Politics & Government

Federal investigation of charity’s founder continues

John Simpson, left, an Anderson native who founded a charity called Marines & Mickey, shakes hands with Marine Sgt. Julio Orango.
John Simpson, left, an Anderson native who founded a charity called Marines & Mickey, shakes hands with Marine Sgt. Julio Orango. Independent Mail

Two federal agencies are still investigating John Simpson, a former Anderson resident who founded a charity called Marines & Mickey.

A joint probe being conducted by the FBI and Naval Criminal Investigative Service “remains open and ongoing,” NCIS spokesman Ed Buice said in an email last week.

Investigators have spent several months looking into complaints about the financial practices of Marines & Mickey, which Simpson formed in 2014, a year after he moved from Anderson to Estero, Fla. The charity was created to send Marines and their families to Disney theme parks and to pay for families of Marines to attend boot camp graduations.

Simpson also has been accused of falsifying the details of his military career.

Efforts to contact Simpson were unsuccessful. The phone number for his Florida business, Semper Fi Security Systems, is no longer in service.

In an earlier interview with the Independent Mail, Simpson repeated past claims posted on his charity’s website that he served in a Marines reconnaissance battalion and was a Parris Island drill instructor.

Simpson, who grew up in Belton, joined the Marines in July 1994, according to a Marines Manpower & Reserves Affairs spokeswoman. She said Simpson served as a finance technician before he was demoted to the rank of private and involuntarily discharged after a special court martial in August 1997.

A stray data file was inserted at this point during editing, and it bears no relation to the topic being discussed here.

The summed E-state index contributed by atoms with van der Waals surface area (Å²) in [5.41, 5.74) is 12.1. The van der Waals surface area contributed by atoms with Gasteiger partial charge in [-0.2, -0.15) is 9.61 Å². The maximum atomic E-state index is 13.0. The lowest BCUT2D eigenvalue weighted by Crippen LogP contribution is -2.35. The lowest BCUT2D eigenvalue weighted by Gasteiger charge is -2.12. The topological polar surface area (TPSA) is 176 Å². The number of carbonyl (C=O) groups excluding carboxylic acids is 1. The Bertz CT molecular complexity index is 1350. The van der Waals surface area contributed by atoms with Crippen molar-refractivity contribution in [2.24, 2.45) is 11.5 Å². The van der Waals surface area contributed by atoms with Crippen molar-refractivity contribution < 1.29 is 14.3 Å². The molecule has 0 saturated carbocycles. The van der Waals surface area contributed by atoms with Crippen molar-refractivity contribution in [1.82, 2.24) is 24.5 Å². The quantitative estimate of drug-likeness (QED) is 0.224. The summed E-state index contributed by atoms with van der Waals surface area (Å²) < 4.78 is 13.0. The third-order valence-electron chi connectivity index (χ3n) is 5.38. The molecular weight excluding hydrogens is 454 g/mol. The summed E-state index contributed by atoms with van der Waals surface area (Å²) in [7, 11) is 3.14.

The court martial came two months after Simpson was arrested in Oconee County while absent without leave. He received a one-year suspended sentence after pleading guilty to unlawfully carrying a handgun.

After leaving the Marines, Simpson ran a burglar alarm business in Anderson. Numerous customers complained about the business and state officials suspended its license in 2012.

Simpson was thrust into the spotlight last March when the Lance Cpl. Skip Wells Foundation severed its ties with Marines & Mickey. Wells, a 21-year-old Marine, was one of the five serviceman fatally shot in July 2015 in Chattanooga, Tenn., by Muhammad Youssef Abdulazeez in what the FBI called a crime “motivated by foreign terrorist organization propaganda.”

Simpson misrepresented his military background when he approached Cathy Wells at her son’s funeral in Marietta, Ga., according to Jason Weeks. Weeks is a former Marine who joined Cathy Wells in creating the nonprofit named after her son.

Marines & Mickey received $40,000 through joint fundraising efforts with the Lance Cpl. Skip Wells Foundation, as well as another $25,000 at the request of Cathy Wells from a fund that former NFL quarterback Peyton Manning created after the Chattanooga shootings, said Jason Weeks. Weeks is a former Marine who joined Cathy Wells in creating the nonprofit named after her son.

Simpson also borrowed $75,000 from Cathy Wells, Weeks said.

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